Mecklenburg County’s 60,000 residents who don’t live in Charlotte or in the county’s six small towns could be getting new police protection in a little over a year.
Mecklenburg commissioners voted 9-0 Tuesday to sever an agreement with the Charlotte-Mecklenburg Police Department – which is run by the city of Charlotte – to serve those rural areas, which are on the edges of the county.
The vote came after years of discontent over the agreement and, more recently, after a request from Huntersville that its police force patrol the unincorporated areas that surround the town. Huntersville told commissioners it doesn’t make sense for CMPD to respond to calls for the nearly 2,400 people who live near the town but just outside the town limits.
“For $3 million we can do a much better job than what’s being done now,” said Huntersville Police Chief Cleveland Spruill.
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He said he “hoped this day would never come,” but that the town and the city of Charlotte couldn’t come to an agreement.
The county estimates that it has to pay the city of Charlotte about $18 million annually so CMPD can serve the 60,000 people in unincorporated Mecklenburg. Those residents pay slightly higher property taxes for that service.
The city and county have had the police agreement since 1996.
Mecklenburg Commissioner Jim Puckett, a Republican, said Charlotte forced the county’s hand.
He said the city should allow Huntersville to patrol areas near the town, and CMPD could continue to serve areas around Charlotte and other towns. But he said the city has refused to amend the contract, which doesn’t allow for towns to opt out.
“The city could offer an amendment, but they have no interest in doing that,” he said.
Puckett also doesn’t think the rural residents are getting their money’s worth.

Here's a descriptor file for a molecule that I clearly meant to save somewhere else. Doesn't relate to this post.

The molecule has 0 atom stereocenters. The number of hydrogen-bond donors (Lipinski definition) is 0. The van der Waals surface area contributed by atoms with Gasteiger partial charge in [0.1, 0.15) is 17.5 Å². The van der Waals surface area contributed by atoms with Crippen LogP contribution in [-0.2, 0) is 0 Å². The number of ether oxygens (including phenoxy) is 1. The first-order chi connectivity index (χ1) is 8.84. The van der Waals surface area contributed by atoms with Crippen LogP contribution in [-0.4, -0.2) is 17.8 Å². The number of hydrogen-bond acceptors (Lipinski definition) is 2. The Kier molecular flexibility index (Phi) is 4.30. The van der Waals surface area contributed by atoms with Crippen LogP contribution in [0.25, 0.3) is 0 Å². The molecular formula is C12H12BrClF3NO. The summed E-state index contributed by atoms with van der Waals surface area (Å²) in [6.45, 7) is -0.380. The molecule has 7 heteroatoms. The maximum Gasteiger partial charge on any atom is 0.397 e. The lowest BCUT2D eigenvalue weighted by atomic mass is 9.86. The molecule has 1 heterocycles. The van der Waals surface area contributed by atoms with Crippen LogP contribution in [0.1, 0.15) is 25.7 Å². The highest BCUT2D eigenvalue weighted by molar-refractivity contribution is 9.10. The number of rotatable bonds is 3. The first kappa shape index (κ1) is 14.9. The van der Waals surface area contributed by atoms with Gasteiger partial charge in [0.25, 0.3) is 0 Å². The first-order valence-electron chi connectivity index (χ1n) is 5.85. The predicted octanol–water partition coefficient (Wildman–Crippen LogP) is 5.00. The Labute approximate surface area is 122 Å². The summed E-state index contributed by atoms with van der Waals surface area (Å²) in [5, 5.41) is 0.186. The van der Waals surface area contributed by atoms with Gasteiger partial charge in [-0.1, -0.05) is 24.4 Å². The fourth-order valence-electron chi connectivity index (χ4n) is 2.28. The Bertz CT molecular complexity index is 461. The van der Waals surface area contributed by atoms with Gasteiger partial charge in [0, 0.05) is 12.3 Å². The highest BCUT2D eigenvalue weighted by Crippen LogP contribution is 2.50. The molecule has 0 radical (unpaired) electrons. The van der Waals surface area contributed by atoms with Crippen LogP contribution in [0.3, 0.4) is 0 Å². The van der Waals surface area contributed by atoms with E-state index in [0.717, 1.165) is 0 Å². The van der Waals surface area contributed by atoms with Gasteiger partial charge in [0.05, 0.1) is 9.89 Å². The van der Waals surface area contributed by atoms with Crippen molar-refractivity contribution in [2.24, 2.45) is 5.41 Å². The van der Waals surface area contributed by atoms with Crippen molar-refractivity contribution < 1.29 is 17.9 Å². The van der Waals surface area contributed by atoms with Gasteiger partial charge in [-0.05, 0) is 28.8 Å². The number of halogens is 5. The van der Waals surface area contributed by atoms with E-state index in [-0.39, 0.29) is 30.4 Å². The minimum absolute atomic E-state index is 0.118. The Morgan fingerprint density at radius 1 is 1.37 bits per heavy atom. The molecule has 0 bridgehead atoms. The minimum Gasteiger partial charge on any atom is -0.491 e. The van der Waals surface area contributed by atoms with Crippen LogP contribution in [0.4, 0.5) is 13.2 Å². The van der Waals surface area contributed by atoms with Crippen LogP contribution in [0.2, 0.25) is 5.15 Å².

“That money makes its way into the city of Charlotte’s coffers,” he said. “It doesn’t necessarily make it to CMPD. They are taking the money and then performing whatever minimal service needs to happen.”
Puckett said CMPD Chief Kerr Putney told him that Huntersville police could serve the areas more effectively.
“But the current city manager (Marcus Jones) doesn’t want to give up the money,” he said.
City spokesperson Sandy D’Elosua said Tuesday that the city “continues to have discussions on this matter and is working together with Mecklenburg County to determine the next steps.”
The county’s vote will end the relationship with CMPD in July 2018. In the meantime, the county will ask the towns and the Sheriff’s Office to brainstorm ways to patrol and serve the areas.
The city of Charlotte can also participate in the discussions, but commissioners don’t want the all-or-nothing agreement that they have today.
“My hope is this will bring them to the table,” said Democratic commissioner George Dunlop.
The funding formula for the unincorporated areas is based on the percentage of their land mass compared with the rest of the areas that CMPD serves.
But Republican Bill James said those areas don’t have the crime problems of inner-city Charlotte and aren’t as expensive to serve.
“I don’t believe the money goes to those services,” he said. “The money goes to support the CMPD. They don’t represent 7 percent of the crime problem. Money is taken from these people and used for protection in other parts of Charlotte.”
Last year, CMPD hired roughly 60 officers to deal with a growing crime problem in the city. The department has also asked the city for 62 additional officers for the upcoming fiscal year.
Spruill questioned whether the unincorporated areas would see any of those new officers.
“They have no beat officers assigned to the area,” he said. “Of those 62 officers, how many will be assigned to extra-territorial jurisdiction?”
Huntersville Mayor John Aneralla said their officers have much lower response times than CMPD.
“This isn’t a numbers issue for us,” he said. “It’s a safety issue.”